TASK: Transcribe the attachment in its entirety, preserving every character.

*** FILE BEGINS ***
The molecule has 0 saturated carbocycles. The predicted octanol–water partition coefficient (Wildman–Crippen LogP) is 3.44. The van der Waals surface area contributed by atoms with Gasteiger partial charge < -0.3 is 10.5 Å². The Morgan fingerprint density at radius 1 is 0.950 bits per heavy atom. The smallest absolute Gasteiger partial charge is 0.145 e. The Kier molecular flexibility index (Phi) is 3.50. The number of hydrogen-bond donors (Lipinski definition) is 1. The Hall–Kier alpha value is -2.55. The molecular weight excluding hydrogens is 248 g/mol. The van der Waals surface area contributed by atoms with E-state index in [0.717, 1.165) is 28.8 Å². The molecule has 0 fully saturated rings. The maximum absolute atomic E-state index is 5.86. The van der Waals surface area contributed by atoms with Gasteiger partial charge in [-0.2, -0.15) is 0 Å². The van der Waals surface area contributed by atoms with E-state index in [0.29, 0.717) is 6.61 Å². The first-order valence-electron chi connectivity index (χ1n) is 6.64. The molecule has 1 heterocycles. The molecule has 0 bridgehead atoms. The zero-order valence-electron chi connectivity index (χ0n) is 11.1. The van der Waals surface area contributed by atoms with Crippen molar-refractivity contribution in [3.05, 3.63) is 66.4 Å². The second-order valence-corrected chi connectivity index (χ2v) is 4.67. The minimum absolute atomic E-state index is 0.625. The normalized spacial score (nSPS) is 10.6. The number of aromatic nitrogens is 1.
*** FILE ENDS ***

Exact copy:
The molecule has 0 saturated carbocycles. The predicted octanol–water partition coefficient (Wildman–Crippen LogP) is 3.44. The van der Waals surface area contributed by atoms with Gasteiger partial charge < -0.3 is 10.5 Å². The Morgan fingerprint density at radius 1 is 0.950 bits per heavy atom. The smallest absolute Gasteiger partial charge is 0.145 e. The Kier molecular flexibility index (Phi) is 3.50. The number of hydrogen-bond donors (Lipinski definition) is 1. The Hall–Kier alpha value is -2.55. The molecular weight excluding hydrogens is 248 g/mol. The van der Waals surface area contributed by atoms with E-state index in [0.717, 1.165) is 28.8 Å². The molecule has 0 fully saturated rings. The maximum absolute atomic E-state index is 5.86. The van der Waals surface area contributed by atoms with Gasteiger partial charge in [-0.2, -0.15) is 0 Å². The van der Waals surface area contributed by atoms with E-state index in [0.29, 0.717) is 6.61 Å². The first-order valence-electron chi connectivity index (χ1n) is 6.64. The molecule has 1 heterocycles. The molecule has 0 bridgehead atoms. The zero-order valence-electron chi connectivity index (χ0n) is 11.1. The van der Waals surface area contributed by atoms with Crippen molar-refractivity contribution in [3.05, 3.63) is 66.4 Å². The second-order valence-corrected chi connectivity index (χ2v) is 4.67. The minimum absolute atomic E-state index is 0.625. The normalized spacial score (nSPS) is 10.6. The number of aromatic nitrogens is 1.